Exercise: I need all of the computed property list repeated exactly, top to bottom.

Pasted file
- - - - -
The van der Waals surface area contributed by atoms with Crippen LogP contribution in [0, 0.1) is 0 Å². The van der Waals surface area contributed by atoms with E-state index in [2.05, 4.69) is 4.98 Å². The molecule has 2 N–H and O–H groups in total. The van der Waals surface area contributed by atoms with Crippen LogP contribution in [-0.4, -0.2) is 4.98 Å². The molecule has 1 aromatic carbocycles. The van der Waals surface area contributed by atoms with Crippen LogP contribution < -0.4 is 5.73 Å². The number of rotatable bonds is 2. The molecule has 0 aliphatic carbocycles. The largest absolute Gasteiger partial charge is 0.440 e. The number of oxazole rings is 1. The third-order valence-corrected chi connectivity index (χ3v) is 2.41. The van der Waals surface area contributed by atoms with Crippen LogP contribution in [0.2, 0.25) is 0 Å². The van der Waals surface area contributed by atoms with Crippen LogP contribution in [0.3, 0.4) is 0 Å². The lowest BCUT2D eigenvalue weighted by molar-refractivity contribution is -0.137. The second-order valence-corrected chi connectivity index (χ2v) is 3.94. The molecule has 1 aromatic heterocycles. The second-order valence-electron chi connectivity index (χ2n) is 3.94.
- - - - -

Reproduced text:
The van der Waals surface area contributed by atoms with Crippen LogP contribution in [0, 0.1) is 0 Å². The van der Waals surface area contributed by atoms with E-state index in [2.05, 4.69) is 4.98 Å². The molecule has 2 N–H and O–H groups in total. The van der Waals surface area contributed by atoms with Crippen LogP contribution in [-0.4, -0.2) is 4.98 Å². The molecule has 1 aromatic carbocycles. The van der Waals surface area contributed by atoms with Crippen LogP contribution < -0.4 is 5.73 Å². The number of rotatable bonds is 2. The molecule has 0 aliphatic carbocycles. The largest absolute Gasteiger partial charge is 0.440 e. The number of oxazole rings is 1. The third-order valence-corrected chi connectivity index (χ3v) is 2.41. The van der Waals surface area contributed by atoms with Crippen LogP contribution in [0.2, 0.25) is 0 Å². The van der Waals surface area contributed by atoms with Crippen LogP contribution in [0.3, 0.4) is 0 Å². The lowest BCUT2D eigenvalue weighted by molar-refractivity contribution is -0.137. The second-order valence-corrected chi connectivity index (χ2v) is 3.94. The molecule has 1 aromatic heterocycles. The second-order valence-electron chi connectivity index (χ2n) is 3.94.